Wednesday, July 25, 2012

RIP Dock1 Original Montreal King

Dock had already been a force on the streets well before I got into following and documenting the subculture back in 2003. Pretty much any major spot I went to Dock was way up on top of everything else. He was a writer who had proved himself through his dedication to his craft and through the mastering his style and form. He could bang out a solid roller or drop a sick multicolor piece, many of which still grace spots along the tracks and around the city to this day. I didn't know the man but I've heard that he was pretty fearless, and stuck up for his homies whenever they needed it. There is so much I never had the opportunity to capture, and a whole lot more that I was never privy to, but for what it is worth here's what I've been able to pull from the vault.

There are lots of RIPs being done throughout the city showing how much Dock meant to those in the subculture. These just above are from the TA Factory a few days ago. Lots of stories being told about how crazy he was and all the close run ins with rail security and other wild times. Mook-Life had a great write up and photo spotlight on Dock not too long ago paying homage to his time and dedication in the subculture. Check it out here if you haven't already. I'll be posting more as time goes on too no doubt.

RIP Dock, original Montreal writer & King.

Wednesday, July 4, 2012

The Ruins of Fort Amherst

A couple of weeks back I attended a conference at Memorial University in St. John's, Newfoundland on research methods. It was a great conference. I got to present a paper, got some solid feedback, and made some new friends and contacts. I also took the opportunity to check out the city, some historic sites, and what I could of the local scene. As it turns out, some of the nicest spots in St. John's are historic sites or have some historic relevance. There are numerous abandoned military installations all around the harbor and along the cliffs of Newfoundland. Back after the WWII there was a 99 year lease that was made allowing the United States to build strategic air and radar bases. But before that there were a number of fortifications built during the colonial wars.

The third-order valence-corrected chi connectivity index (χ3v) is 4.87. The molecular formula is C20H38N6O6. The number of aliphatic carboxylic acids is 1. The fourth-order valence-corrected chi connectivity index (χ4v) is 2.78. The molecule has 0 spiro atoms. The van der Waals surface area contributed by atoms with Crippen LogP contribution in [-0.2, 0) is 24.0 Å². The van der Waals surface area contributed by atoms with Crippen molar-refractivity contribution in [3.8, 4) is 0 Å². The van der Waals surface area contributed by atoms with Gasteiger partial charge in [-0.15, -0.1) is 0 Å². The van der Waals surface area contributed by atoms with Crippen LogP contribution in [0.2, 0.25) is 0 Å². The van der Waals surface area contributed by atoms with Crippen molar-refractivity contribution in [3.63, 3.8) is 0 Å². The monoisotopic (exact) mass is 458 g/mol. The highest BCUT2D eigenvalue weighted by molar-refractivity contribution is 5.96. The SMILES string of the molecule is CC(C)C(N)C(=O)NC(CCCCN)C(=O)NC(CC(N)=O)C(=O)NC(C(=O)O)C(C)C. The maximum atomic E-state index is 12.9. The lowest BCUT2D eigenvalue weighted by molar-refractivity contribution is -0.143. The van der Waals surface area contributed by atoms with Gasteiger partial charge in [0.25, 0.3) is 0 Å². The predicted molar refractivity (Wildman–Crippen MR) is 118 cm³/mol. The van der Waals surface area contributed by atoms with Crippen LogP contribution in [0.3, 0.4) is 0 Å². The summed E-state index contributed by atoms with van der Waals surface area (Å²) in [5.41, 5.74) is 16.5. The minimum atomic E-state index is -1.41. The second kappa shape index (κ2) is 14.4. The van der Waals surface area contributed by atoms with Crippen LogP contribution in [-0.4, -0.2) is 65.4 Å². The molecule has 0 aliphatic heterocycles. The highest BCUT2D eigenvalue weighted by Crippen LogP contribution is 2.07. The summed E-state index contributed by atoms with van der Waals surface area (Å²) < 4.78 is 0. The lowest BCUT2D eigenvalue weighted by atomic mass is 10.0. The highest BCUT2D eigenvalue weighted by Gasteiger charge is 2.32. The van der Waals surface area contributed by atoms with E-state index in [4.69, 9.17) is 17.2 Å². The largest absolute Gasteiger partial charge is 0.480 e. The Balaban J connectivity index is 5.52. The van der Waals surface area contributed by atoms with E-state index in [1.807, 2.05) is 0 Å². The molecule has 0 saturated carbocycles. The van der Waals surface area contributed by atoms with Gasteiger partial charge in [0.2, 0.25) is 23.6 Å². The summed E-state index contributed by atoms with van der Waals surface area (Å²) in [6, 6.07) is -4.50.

One of which was Fort Amherst, the foundations of which were laid down by the British in 1777. It was named after the general who retook St. John's from the French in a decisive battle in 1762. Originally it was intended as a defensive line to protect boats unable to enter the harbor because of high winds. Over the years it has fallen into terrible disrepair, but throughout the fort has been used as a defensive position by the military.

I decided to take my own unofficial tour of the location. The ruins of a few bunkers and cannon emplacements are all that is pretty much left of the Fort. Steel fencing is piled up and strewn messily about. Crushed stone, chunks of cement, and rocks litter the grounds. The remains of two large, rusted cannons are on the North and South emplacements. Graffiti is all over the walls and inside the bunkers. Various forms of signature graffiti are present, but also general rantings and written messages.
The Fort was built right on the southern tip of the entrance to The Narrow's leading into St. John's harbor. It's surrounded by these massive rock formations with some pretty dangerous crags that go quite the ways down and into the constant crashing waves of the North Atlantic Ocean. Sitting on the rocks and  just taking the ocean air, I watched the fog roll in further down the shore, I had Signal Hill up on the opposite side riding high on the horizon, and the mouth of the St. John's harbor inland. Great spot. Here are the rest of my shots of the Fort.
I've got some great pics from the abandoned Red Cliffs Radar Base that a couple of the locals were nice enough to guide me about. Also more from the streets of St. John's and a lot of catching up to do on the local scene back here in Montreal.  Stay posted lots more to come.